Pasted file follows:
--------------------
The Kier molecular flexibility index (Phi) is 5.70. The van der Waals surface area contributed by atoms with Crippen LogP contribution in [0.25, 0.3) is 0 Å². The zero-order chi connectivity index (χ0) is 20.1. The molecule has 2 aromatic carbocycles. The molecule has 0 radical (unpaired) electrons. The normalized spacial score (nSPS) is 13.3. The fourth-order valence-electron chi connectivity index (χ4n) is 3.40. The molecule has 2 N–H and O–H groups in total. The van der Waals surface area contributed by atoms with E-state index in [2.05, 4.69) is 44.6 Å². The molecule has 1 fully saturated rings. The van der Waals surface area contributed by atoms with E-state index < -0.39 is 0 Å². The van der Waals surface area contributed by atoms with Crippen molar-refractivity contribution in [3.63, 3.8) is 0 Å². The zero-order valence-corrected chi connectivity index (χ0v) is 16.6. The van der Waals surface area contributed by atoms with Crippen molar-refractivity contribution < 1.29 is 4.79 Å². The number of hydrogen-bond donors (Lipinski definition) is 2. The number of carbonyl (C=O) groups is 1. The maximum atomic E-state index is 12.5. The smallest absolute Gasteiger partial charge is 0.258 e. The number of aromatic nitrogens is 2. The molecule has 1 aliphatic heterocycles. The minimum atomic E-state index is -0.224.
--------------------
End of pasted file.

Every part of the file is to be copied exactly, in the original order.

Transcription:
The Kier molecular flexibility index (Phi) is 5.70. The van der Waals surface area contributed by atoms with Crippen LogP contribution in [0.25, 0.3) is 0 Å². The zero-order chi connectivity index (χ0) is 20.1. The molecule has 2 aromatic carbocycles. The molecule has 0 radical (unpaired) electrons. The normalized spacial score (nSPS) is 13.3. The fourth-order valence-electron chi connectivity index (χ4n) is 3.40. The molecule has 2 N–H and O–H groups in total. The van der Waals surface area contributed by atoms with E-state index in [2.05, 4.69) is 44.6 Å². The molecule has 1 fully saturated rings. The van der Waals surface area contributed by atoms with E-state index < -0.39 is 0 Å². The van der Waals surface area contributed by atoms with Crippen molar-refractivity contribution in [3.63, 3.8) is 0 Å². The zero-order valence-corrected chi connectivity index (χ0v) is 16.6. The van der Waals surface area contributed by atoms with Crippen molar-refractivity contribution < 1.29 is 4.79 Å². The number of hydrogen-bond donors (Lipinski definition) is 2. The number of carbonyl (C=O) groups is 1. The maximum atomic E-state index is 12.5. The smallest absolute Gasteiger partial charge is 0.258 e. The number of aromatic nitrogens is 2. The molecule has 1 aliphatic heterocycles. The minimum atomic E-state index is -0.224.